When Rudolf found himself in an American internment camp, he suspected he had been denounced by his brother who was now busy making baseball and basketball boots for Americans. A lifelong grudge separated the brothers. The one company was split — Adi started ‘Adidas’ and Rudolf launched ‘Puma’.
CoCo Chanel took advantage of Germany-occupied Paris to expand her business and was a Nazi spy under the code name ‘Westminster’
Famed French haute couture designer Gabrielle ‘Coco’ Chanel was not only ‘an ambitious business woman, but also widely regarded as a vicious and horrible person, a Nazi sympathizer, and eventually even a Nazi spy’, writes the author.
Her ambition was rooted in her humble beginnings and birth in a charity hospital – her mother a laundrywoman in the poorhouse and her father a traveling street vendor. By age 12, Chanel was sent to an orphanage by her father after her mother died, where she lived until age 18.
It was here that she learned to sew from the nuns — that changed her fate forever. Because an unmarried woman could earn more money in France, Chanel remained single and started singing in a French nightclub where she used the moniker ‘Coco’.
‘There is a lot of misinformation out there about the life of Coco Chanel, most of which was spread by Coco herself’, writes McNabb – to make her life sound sweeter.
She wasn’t shy sexually and took many lovers. She became a kept woman of Etienne Balsan, a young French socialite, just one of his many mistresses –and became intoxicated by what she could get by being someone’s mistress.
‘Coco would use the financial benefits of her relationships to launch her own fashion empire’ – and she launched it designing lavish hats, the fragrance Chanel No. 5, and then in Hollywood in 1931 – designing for studio stars.
When German forces rolled into France in May 1940, France signed a surrender armistice splitting the city — with Paris and the northern part of France now occupied by the Nazis. A puppet government, an anti-Semitic governing system called the Vichy regime, was set up by the Nazis.
They rounded up all Jews, approximately 15,000, and placed them in a sport’s stadium for a week – with no food, water or sanitation facilities. Their destination – Auschwitz. Now Coco had a chance to take advantage of the Nazi aryanization of Jewish owned businesses.
She still felt bitter towards Jews which started when she reached out to the Wertheimer family for financial backing to expand her Chanel No. 5 customer base. The deal gave a 70 percent stake in the company to the Wertheimers, 20 percent to the broker, and only 10 percent of the stock to Chanel for licensing.
Chanel wrote a letter to the Nazis asking for full ownership of Parfums Chanel.
At the time, she was living in the elegant Hotel Ritz, ‘in the lap of luxury and high society’ and climbed into bed with Abwehr spy Baron Hans Gunther von Dincklage, special attaché to the German Embassy in Paris in 1933.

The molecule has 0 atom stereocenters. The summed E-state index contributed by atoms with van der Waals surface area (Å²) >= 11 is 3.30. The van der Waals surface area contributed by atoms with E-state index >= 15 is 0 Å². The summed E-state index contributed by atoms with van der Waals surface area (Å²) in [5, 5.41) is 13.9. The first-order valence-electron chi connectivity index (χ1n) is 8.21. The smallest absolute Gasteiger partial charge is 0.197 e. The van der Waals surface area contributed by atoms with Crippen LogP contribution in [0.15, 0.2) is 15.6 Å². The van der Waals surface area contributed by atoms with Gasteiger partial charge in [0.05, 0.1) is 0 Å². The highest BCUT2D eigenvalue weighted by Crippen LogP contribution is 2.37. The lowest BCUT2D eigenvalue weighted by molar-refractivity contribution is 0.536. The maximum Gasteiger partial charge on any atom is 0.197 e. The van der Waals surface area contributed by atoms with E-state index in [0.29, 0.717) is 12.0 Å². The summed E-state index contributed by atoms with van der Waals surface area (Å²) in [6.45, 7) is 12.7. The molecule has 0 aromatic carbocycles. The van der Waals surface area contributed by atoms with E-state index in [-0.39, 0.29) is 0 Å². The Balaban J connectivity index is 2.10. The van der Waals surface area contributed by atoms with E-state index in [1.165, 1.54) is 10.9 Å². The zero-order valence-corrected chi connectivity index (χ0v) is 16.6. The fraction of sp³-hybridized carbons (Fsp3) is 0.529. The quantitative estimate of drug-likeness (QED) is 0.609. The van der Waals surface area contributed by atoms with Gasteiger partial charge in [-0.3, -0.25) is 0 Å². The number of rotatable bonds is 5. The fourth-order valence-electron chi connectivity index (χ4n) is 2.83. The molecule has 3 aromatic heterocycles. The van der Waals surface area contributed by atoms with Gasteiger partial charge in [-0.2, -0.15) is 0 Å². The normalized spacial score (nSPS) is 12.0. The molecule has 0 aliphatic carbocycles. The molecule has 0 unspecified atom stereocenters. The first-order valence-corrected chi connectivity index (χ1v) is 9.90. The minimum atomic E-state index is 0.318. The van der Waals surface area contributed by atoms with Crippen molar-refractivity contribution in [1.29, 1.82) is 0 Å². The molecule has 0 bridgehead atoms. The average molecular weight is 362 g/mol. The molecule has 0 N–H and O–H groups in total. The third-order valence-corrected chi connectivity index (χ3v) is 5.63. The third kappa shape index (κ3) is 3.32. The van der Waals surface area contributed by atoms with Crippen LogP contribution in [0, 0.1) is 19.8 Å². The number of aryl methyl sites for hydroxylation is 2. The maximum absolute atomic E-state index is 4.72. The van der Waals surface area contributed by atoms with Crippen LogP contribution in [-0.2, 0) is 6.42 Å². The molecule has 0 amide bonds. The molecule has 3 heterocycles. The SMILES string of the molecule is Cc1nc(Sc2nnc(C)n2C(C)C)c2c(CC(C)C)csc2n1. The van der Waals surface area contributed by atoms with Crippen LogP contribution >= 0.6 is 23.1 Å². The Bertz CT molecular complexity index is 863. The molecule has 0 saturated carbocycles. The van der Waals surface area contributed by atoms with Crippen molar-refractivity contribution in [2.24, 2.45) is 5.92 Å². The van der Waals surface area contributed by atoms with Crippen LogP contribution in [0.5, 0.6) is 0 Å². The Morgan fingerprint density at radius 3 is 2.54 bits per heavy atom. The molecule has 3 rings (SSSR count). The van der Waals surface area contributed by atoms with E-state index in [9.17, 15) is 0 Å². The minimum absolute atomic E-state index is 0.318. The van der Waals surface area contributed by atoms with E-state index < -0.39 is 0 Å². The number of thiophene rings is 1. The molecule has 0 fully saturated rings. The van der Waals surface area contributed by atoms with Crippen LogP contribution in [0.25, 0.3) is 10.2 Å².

Her affair allowed her to continue to live and dine lavishly at the Ritz while Parisians starved.
Recent declassified French intelligence documents detailed ‘not only an involvement with the Nazis, but her ascension into actual Nazi spy and the special secret mission that was crafted especially for her’.
Chanel was a Nazi spy who went by the code name ‘Westminster’, a reference to her previous affair with the Duke of Westminster. Her agent number was F-7124, according to records uncovered in the archives at the French Ministry of Defense.
While the author couldn’t find any anti-Semitic statements from Chanel herself, he writes she ‘was a cunning opportunist’. One of her assignments for the Nazis was to travel with Nazi conspirator and French traitor Baron Louis de Vaufreland to help conceal his actions while he recruited spies.
She died in the Ritz in 1971 at age 87.
Bayer had ties with a Nazi-supporting company that used Auschwitz as a factory to develop drugs that were later tested on Jews
The history of the Bayer AG company dates back to 1863 and its founding in Barmen, Germany. Felix Hoffman was credited with creating the product, but that claim has been refuted by Jewish chemist Arthur Eichengrun, written out of record books when the company got in bed with Nazis.
Hoffman is said to have been looking for an alternative to the very addictive codeine and he found one in heroin while he was working as a chemist for Bayer. Bayer pioneered the commercialization of heroin worldwide and began marketing heroin as ‘a non-addictive medicinal alternative to morphine and codeine’.
Heroin was touted as a miracle cure for coughs, hailed as being 10 times more effective than codeine and with few side effects. It was called a ‘wonder drug’ in 1898 and began being marketed worldwide.
Bayer marketed the product in the pre-vaccination era to parents who feared their child’s cough could be tuberculosis, pneumonia or whooping cough. The company was also a major player in a pharmaceutical conglomerate, IG Farben, during WWII that went into business with Hitler and ‘enjoyed a long relationship with the dictator’.
IG Farben utilized prisoners in Auschwitz to build a new factory near the camp that began not as an extermination camp but as a slave labor camp for IG Farben Industries to build their own factory, according to the writer.
‘IG Farben built an industrial complex on the land near Auschwitz to produce their chemicals; thirty thousand slave laborers would die there.’
‘Experiments that IG Farben were involved in included the forced testing of drugs on prisoners’. IG Farben’s involvement with the atrocities of war earned 24 members of the company a spot in the famed Nuremberg trials. (read the rest of the article on Daily mail UK)